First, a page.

We argue that the literature concerning the valuation of non-market, spatially defined goods (such as those provided by the natural environment) is crucially deficient in two respects. First, it fails to employ a theoretically consistent structural model of utility to the separate and hence correct definition of use and non-use values. Second, applications (particularly those using stated preference methods) typically fail to capture the spatially complex distribution of resources and their substitutes within analyses, again leading to error. This paper proposes a new methodology for addressing both issues simultaneously. We combine revealed (travel cost) and stated preference (choice experiment) data within a random utility model formulated from first principles to yield a theoretically consistent distinction between the use and non-use value of improvements in a non-market natural resource. The model is specified to relate both types of value to the attributes of the good in question including the spatial arrangement of the resource under consideration and its substitutes. We test the properties of the model using data simulated from a real world case study examining an improvement of open-access waters to good ecological standards. Through a Monte Carlo experiment we show that both use and non-use parameters can be precisely estimated from a modest sample of observations

Ferrini, S., Fezzi, C., & Day B., B.I. (2008). Valuing spatially dispersed environmental goods: a structural and econometric model.. In CSERGE GEC WORKING PAPER. UK.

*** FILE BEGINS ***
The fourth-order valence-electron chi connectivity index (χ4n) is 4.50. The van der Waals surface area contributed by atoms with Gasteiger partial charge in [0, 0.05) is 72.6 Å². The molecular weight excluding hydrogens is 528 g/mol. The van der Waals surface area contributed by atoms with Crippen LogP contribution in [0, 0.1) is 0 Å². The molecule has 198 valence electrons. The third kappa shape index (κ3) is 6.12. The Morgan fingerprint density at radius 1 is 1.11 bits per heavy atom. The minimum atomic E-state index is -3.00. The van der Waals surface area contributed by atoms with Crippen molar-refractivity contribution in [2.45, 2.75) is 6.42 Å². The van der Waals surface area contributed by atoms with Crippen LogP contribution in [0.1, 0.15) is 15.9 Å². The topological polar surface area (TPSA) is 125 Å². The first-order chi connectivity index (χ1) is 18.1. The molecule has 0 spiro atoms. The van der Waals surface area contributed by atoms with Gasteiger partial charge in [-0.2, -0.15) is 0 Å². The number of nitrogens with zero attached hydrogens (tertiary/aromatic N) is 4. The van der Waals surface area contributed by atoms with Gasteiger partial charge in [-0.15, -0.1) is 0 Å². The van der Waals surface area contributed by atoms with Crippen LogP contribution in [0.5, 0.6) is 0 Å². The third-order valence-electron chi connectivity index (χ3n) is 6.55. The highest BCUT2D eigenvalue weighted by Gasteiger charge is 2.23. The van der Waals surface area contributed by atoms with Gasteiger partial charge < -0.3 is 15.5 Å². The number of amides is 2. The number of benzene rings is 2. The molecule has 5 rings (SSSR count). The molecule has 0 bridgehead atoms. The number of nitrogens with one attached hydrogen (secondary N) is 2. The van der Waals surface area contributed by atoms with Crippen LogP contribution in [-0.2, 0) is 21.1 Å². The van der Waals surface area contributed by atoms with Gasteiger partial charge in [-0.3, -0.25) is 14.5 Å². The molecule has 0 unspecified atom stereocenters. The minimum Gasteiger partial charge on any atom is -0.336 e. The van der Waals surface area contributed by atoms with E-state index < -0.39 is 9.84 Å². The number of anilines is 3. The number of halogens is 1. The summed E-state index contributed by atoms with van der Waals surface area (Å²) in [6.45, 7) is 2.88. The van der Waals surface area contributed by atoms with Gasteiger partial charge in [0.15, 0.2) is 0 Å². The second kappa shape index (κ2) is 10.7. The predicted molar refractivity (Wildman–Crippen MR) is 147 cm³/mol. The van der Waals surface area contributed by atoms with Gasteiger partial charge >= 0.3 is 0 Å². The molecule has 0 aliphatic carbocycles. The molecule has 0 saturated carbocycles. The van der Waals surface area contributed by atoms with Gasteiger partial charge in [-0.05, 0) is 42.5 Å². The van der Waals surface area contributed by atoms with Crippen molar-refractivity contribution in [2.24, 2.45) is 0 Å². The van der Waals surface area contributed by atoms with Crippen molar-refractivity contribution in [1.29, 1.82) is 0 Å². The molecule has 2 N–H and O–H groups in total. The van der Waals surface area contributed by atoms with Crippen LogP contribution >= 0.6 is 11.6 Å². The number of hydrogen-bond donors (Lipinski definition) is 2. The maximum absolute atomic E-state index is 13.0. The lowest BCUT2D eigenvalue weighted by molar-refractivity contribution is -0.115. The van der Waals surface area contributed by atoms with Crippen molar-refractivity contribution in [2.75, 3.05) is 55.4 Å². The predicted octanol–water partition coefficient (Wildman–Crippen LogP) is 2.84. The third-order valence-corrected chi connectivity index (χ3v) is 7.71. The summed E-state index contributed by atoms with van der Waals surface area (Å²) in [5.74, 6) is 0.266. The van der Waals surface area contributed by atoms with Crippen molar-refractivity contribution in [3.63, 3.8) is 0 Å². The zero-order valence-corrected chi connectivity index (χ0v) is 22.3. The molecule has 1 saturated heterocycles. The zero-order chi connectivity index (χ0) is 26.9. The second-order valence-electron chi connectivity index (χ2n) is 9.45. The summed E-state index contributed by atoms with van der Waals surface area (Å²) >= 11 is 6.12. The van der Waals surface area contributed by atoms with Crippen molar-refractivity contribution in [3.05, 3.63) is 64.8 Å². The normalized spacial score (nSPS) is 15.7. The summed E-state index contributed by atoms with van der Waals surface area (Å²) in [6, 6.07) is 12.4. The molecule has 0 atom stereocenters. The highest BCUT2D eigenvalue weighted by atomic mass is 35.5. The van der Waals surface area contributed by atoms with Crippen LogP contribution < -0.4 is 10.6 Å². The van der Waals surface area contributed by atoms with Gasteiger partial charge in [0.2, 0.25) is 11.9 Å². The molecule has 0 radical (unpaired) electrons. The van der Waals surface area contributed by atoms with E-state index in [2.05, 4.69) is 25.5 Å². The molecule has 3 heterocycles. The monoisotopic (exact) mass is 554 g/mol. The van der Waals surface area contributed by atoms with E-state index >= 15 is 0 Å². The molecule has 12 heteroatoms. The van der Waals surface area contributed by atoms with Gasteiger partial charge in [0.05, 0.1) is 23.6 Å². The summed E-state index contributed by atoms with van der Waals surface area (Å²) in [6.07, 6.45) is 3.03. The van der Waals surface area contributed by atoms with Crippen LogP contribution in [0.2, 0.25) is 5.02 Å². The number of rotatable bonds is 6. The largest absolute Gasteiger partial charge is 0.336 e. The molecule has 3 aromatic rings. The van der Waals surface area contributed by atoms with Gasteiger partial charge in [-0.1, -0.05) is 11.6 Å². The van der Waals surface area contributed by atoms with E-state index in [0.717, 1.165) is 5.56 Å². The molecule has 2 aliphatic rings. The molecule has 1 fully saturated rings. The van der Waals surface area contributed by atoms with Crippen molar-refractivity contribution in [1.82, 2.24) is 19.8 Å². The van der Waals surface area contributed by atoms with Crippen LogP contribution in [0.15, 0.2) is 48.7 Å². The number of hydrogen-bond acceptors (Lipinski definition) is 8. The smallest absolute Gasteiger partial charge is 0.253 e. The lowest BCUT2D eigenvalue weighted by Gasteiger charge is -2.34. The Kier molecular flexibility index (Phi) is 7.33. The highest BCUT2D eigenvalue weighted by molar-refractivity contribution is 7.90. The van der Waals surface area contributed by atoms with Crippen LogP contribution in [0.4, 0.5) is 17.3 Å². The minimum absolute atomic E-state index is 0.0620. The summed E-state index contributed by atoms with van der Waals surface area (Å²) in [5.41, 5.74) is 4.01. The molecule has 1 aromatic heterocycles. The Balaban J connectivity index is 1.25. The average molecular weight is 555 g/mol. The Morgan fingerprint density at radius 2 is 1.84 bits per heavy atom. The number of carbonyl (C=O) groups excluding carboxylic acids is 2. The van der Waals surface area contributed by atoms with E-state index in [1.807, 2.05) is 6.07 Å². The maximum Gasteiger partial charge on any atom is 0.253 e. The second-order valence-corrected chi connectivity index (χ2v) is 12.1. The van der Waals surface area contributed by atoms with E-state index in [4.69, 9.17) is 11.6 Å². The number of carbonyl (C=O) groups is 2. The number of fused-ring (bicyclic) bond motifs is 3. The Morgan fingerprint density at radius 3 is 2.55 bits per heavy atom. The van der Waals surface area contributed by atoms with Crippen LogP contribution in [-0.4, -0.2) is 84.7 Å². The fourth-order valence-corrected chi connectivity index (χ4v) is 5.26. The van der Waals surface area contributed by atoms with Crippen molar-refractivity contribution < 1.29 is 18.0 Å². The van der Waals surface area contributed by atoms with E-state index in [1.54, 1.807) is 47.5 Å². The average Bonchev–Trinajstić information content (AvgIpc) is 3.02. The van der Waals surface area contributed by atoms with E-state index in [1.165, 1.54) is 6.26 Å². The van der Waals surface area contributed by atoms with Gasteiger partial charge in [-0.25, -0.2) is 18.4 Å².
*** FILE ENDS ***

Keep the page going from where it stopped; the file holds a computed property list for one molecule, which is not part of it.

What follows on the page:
Valuing spatially dispersed environmental goods: a structural and econometric model.

FERRINI, SILVIA;
2008

Abstract

We argue that the literature concerning the valuation of non-market, spatially defined goods (such as those provided by the natural environment) is crucially deficient in two respects. First, it fails to employ a theoretically consistent structural model of utility to the separate and hence correct definition of use and non-use values. Second, applications (particularly those using stated preference methods) typically fail to capture the spatially complex distribution of resources and their substitutes within analyses, again leading to error. This paper proposes a new methodology for addressing both issues simultaneously. We combine revealed (travel cost) and stated preference (choice experiment) data within a random utility model formulated from first principles to yield a theoretically consistent distinction between the use and non-use value of improvements in a non-market natural resource. The model is specified to relate both types of value to the attributes of the good in question including the spatial arrangement of the resource under consideration and its substitutes. We test the properties of the model using data simulated from a real world case study examining an improvement of open-access waters to good ecological standards. Through a Monte Carlo experiment we show that both use and non-use parameters can be precisely estimated from a modest sample of observations
Ferrini, S., Fezzi, C., & Day B., B.I. (2008). Valuing spatially dispersed environmental goods: a structural and econometric model.. In CSERGE GEC WORKING PAPER. UK.
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Utilizza questo identificativo per citare o creare un link a questo documento: http://hdl.handle.net/11365/26555
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